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Clarification: World War II Spy Movie or Sainted Bohemian?

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The Good German
The Good German is a forties-era tale of an American journalist, played by George Clooney, who returns to Berlin after the war and becomes entangled in a mystery involving the missing husband of his former mistress. The film is based on the novel of the same name by Joseph Kanon, published in 2001, and features an all-star cast, including Tobey Maguire, Beau Bridges, and Cate Blanchett as Clooney’s mistress, Lena. Directed by Steven Soderbergh (Traffic, Ocean’s Eleven), The Good German is painstakingly shot in black and white to recall the classic thrillers of that decade. It should not be confused with A Good Year, the feel-good Russell Crowe movie set in Provence, or The Good Girl, a somber 2002 film that showcased Jennifer Aniston’s serious side.


The Good Shepherd
The Good Shepherd is the fifties-era tale of a Yale student, played by Matt Damon, who’s recruited to work in an espionage agency that’s the precursor to the CIA. The film is not based on the life of Jesus Christ, who is often called the Good Shepherd, but may be based partially on the life of James Jesús Angleton, a longtime CIA official who suffered from paranoia. Directed by Robert De Niro (Raging Bull, Rocky & Bullwinkle), the film features an all-star cast, including William Hurt, Alec Baldwin, and Angelina Jolie as Damon’s wife, Clover. Many of the men in the film wear horned-rim glasses to recall the eyewear of that decade. The Good Shepherd should not be confused with The Good Son, a somber 1993 film that showcased Macaulay Culkin’s serious side.


The Good Witch
Glinda the Good Witch lived in Oz and became entangled in the plight of Dorothy, a Kansas girl stranded by a tornado. She is also notable for traveling inside a bubble. Her geographical residence is unclear: In L. Frank Baum’s 1900 novel, The Wonderful Wizard of Oz, she is the Good Witch of the South, but in the famed 1939 film, she is the Good Witch of the North. In both, she’s depicted as a tall, willowy woman with red hair and a trilling voice, whereas in the 2003 musical Wicked, Glinda was played by Kristin Chenoweth, a tiny, blonde woman with a trilling voice. Actress Billie Burke, who portrayed Glinda in the film, later starred on the radio in “The Billie Burke Show,” playing a birdbrained Good Samaritan, a phrase that originated in a parable told by Jesus.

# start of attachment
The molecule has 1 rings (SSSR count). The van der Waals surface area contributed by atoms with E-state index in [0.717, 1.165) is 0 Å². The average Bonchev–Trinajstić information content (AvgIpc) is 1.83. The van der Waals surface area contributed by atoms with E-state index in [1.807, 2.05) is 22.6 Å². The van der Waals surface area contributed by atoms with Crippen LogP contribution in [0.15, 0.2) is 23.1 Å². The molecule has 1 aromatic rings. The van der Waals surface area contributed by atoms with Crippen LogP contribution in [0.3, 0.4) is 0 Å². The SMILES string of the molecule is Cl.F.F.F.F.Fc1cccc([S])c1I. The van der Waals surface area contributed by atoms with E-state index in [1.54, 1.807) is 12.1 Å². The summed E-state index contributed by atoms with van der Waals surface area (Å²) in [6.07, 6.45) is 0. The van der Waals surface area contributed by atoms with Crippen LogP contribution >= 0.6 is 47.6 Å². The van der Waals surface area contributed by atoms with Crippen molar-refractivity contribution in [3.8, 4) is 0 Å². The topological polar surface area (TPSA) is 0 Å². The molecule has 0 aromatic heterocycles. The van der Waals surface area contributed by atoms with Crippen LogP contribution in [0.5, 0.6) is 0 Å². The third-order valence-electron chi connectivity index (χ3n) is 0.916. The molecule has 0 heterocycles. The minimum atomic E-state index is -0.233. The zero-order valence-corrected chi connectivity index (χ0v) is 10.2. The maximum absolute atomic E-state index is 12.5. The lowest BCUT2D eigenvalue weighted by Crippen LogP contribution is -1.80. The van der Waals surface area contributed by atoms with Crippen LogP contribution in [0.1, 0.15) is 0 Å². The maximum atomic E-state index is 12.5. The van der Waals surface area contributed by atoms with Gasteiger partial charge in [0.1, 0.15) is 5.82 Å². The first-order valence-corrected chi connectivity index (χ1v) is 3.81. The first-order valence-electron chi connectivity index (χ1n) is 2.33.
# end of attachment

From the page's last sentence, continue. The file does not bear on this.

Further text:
Good King Wenceslas
Good King Wenceslas looked out on the feast of Stephen, when the snow lay round about, deep and crisp and even. The subject of a popular Christmas hymn, notable for its lack of any reference to Christmas, the king in question is Wenceslas, duke of Bohemia, born in 907. Killed in a plot orchestrated by his younger brother, Boleslav, in 929, Wenceslas was canonized shortly thereafter; he is now the patron saint of brewers and his statue can be seen in Prague. He’s best memorialized, however, in the famed carol, set to a thirteenth-century tune with lyrics written in the mid-nineteenth century by the Reverend John Mason Neale. The hymn should not be confused with Peter Schickele’s P.D.Q. Bach parody “Good King Kong Looked Out.”


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